Comparative law is a body of law that explores differences and similarities between various legal systems, such as between common law and civil-law countries. It is the comparison of legal systems or particular rules or aspects of the law of multiple jurisdictions. The legal systems compared include civil Canon, Hindu, Jewish, and Islamic laws. Comparative law is studied so as to perfect current legal regimes, attain deeper knowledge and understanding of the law, and contribute to the unifications of smaller and larger legal systems. There are five steps that a comparative law study should follow. They Include:
- Description of the scope of knowledge
- Understanding of the concept
- Describing compiled data
- Identifying difference and similarities
- Confirming the theory
Choudhry’s scholarly contributions and achievements
Sujit Choudhry is a constitutional lawyer, author, and lecturer. He is a native of New Delhi but currently resides in Canada. Choudhry is a scholar and studied at the McGill University, the University of Oxford, the University of Toronto, and Harvard law school. Based on law.nyu.edu, he is an expert in all law matters particularly comparative and constitutional law. Choudhry has published various articles, book chapters, papers, and working reports. He served as the dean of UC Berkeley School of Law for two years, check his linkedin.com for more works. Choudhry was also the Professor of Law at the distinguished New York University law school. His first job was at the Supreme Court of Canada. Sujit Choudhry acted as a law clerk for Chief Justice Antonio Lamer. Choudhry has worked as a lecturer and associate professor for various campuses including the University of Toronto.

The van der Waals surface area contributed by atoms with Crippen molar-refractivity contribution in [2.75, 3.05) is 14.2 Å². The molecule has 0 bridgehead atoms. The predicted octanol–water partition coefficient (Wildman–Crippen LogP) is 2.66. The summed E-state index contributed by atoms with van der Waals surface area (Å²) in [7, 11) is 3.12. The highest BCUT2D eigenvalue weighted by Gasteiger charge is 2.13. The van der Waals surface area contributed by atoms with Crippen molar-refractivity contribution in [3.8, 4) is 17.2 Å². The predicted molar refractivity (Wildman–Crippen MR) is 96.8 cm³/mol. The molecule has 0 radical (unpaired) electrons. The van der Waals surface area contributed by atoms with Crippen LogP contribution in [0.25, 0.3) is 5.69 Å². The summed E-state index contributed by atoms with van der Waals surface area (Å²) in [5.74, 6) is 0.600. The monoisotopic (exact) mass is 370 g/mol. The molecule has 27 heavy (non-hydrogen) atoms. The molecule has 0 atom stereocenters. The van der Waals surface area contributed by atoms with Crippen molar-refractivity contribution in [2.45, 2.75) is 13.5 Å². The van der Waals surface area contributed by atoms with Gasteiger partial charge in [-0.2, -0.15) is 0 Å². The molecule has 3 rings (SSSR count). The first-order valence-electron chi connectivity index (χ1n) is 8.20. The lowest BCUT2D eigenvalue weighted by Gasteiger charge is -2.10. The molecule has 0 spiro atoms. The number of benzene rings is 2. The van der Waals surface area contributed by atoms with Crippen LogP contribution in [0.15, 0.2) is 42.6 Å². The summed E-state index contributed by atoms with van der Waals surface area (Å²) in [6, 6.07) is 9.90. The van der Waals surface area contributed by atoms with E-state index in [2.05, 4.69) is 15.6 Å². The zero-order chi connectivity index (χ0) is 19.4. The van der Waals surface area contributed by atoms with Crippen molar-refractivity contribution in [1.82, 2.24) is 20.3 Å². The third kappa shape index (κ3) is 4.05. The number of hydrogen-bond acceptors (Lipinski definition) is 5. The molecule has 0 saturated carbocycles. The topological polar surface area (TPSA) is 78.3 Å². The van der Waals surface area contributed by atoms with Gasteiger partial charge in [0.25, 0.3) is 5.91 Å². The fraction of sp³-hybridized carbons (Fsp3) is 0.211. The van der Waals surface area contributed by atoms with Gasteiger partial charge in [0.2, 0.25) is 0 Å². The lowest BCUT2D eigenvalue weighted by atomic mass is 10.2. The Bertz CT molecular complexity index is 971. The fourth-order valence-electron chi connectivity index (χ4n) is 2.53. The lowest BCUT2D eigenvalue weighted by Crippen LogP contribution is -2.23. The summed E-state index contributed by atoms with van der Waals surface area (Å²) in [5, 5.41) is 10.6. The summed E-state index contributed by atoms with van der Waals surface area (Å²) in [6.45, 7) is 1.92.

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He has received several awards and recognitions. Choudhry is a recipient of the Rhodes Scholarship. He was also awarded the Trudeau Foundation Fellowship in 2010 to peruse his work on post-conflict constitutional law further. Sujit Choudhry is also the honoree of the Practitioner of the Year Award by the Toronto’s South Asian Bar Association. He is the brains behind the development of Center for Constitutional Transitions, a university-based platform that supports matters pertaining legal reforms. Choudhry has made great contributions in comparative law. Based on crunchbase.com, he has keenly explored this subject to the point of developing methodological questions about the relationship between constitutional and comparative law. Choudhry serves as a consultant to the World Bank Institute and a member of the United Nations Mediation Roster (UNMR). Choudhry has worked with governments of countries such as Jordan, Egypt, Tunisia, and Libya. Additionally, Choudhry sits on Board of the International Journal of Constitutional Law. Check more here.